Cracking GSM encryption just got easier

Two security researchers have made it a great deal easier for someone to listen in on your GSM based phone conversations.

For all intents and purposes most everyone including the GSMA—an organization representing most of the mobile phone operators—considered and still considers GSM very secure. In reality A5/1, the technology used to encrypt GSM communications has been vulnerable for at least a decade. The sense of security seems to be based on the fact that the original attack venues require a great deal of computing power, time, and therefore money to accomplish the crack. So an organization would have to be particularly motivated to even want to crack GSM traffic. Care to guess who has enough motivation?

It appears that researchers David Hulton and Steve Miller have recently developed techniques to greatly reduce the time and required computing power needed to crack A5/1 encryption. The two researchers have even patented their work personally. The efficient modifications of the original crack open all sorts of doors making it easier for both black and white hat types to decode GSM conversations. Because of the implied uses for this technology, I was hoping to find out what motivates people to do this kind of research as it is certainly controversial.


Both Hulton and Muller claim that their goal was to bring attention to the inherent weakness in GSM A5/1 encryption and some agree with them. Bruce Schneier a well-known security expert is in accord and mentions:

“The new technique may serve as a wake-up call for mobile carriers, which have long been in denial about the vulnerabilities of GSM security. This is a nice piece of work, but it isn't a surprise,” he says. “We've been saying that this algorithm is weak for years. The mobile industry kept arguing that the attack was just theoretical. Well, now it's practical.”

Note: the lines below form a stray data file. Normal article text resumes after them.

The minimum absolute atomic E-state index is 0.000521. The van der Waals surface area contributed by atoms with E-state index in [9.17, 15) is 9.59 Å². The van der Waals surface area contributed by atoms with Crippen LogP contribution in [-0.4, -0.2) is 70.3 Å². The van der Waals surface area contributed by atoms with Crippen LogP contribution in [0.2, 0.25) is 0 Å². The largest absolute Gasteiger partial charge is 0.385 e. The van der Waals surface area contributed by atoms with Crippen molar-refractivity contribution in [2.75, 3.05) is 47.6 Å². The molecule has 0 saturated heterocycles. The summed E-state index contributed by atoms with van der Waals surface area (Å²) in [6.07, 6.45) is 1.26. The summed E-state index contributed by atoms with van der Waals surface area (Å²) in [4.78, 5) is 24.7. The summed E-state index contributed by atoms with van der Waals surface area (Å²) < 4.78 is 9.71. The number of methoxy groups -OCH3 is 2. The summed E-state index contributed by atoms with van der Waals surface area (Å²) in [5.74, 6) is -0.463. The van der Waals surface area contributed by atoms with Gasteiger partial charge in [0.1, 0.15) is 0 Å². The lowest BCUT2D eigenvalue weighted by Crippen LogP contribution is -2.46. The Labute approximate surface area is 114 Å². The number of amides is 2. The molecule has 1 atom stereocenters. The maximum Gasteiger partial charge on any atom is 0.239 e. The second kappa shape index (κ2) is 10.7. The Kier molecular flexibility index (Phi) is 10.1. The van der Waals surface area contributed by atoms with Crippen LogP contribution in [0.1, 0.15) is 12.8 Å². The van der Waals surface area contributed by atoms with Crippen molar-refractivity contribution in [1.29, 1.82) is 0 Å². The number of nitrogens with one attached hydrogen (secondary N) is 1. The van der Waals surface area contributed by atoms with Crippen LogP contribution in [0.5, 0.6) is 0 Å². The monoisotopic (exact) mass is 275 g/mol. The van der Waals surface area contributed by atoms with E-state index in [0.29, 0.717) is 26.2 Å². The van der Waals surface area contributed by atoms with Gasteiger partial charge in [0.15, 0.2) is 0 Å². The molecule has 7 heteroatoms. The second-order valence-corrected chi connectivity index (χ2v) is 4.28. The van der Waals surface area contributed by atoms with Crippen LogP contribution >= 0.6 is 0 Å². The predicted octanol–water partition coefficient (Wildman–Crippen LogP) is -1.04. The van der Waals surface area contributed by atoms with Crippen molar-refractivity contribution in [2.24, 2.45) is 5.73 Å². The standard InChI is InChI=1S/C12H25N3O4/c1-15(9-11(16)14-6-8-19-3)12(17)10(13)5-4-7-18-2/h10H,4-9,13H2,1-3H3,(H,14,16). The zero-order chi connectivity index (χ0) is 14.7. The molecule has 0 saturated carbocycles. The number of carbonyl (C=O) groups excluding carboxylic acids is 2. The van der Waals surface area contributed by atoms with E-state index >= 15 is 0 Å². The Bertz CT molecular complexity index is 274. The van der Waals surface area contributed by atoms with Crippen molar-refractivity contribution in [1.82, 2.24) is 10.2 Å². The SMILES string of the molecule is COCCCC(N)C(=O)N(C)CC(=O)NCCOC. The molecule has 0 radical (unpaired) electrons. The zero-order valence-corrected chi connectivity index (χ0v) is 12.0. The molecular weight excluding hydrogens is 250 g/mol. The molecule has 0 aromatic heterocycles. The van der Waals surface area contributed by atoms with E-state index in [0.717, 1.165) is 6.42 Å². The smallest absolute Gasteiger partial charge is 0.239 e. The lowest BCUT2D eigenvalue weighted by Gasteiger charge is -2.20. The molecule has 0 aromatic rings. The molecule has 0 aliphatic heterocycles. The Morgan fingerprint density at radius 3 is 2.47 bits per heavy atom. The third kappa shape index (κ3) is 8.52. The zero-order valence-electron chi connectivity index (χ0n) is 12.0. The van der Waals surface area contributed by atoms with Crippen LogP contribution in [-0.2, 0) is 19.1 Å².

Others, who are more cynical point out that Hulton works for Pico Computing. The company makes field-programmable gate arrays (FPGA) which are the high end processors needed to speed up the decryption process. The same people also mention that Muller works for CellCrypt, which specializes in encryption products for cell phones.

The attack process

The initial step is to learn the subscription identification number and equipment ID of the target phone. That can be accomplished by initiating a phone call to the target phone. Since this information is sent in the clear, it can be easily obtained using the appropriate receiver. An alternative method is to wait for the target phone to originate a phone call and receive the required information when the phone contacts the provider’s closet cell tower. With this information the attacker then has the capability to focus on calls from that specific phone. The ability to obtain this—unique to each cell phone—information is where many experts are a bit miffed at the mobile carriers, since the GSM technical specification mentions that this information should be encrypted as well.

The next step is very similar to what is required to crack WEP. The cell networks send enough plain text frames repeatedly, which when obtained and recorded allows the attacker to use the all too familiar “Rainbow Tables” attack. Then it is just a matter of time until the encrypted conversation is converted to useable information.

Final thoughts

It once again points out the axiom that any voice or data communications traveling over the public airwaves should be considered public. For more details about the findings, the article “Research May Hasten Death of Mobile Privacy Standard” in the Washington Post or the article “Wiretapping Made Easy” at maybe of interest.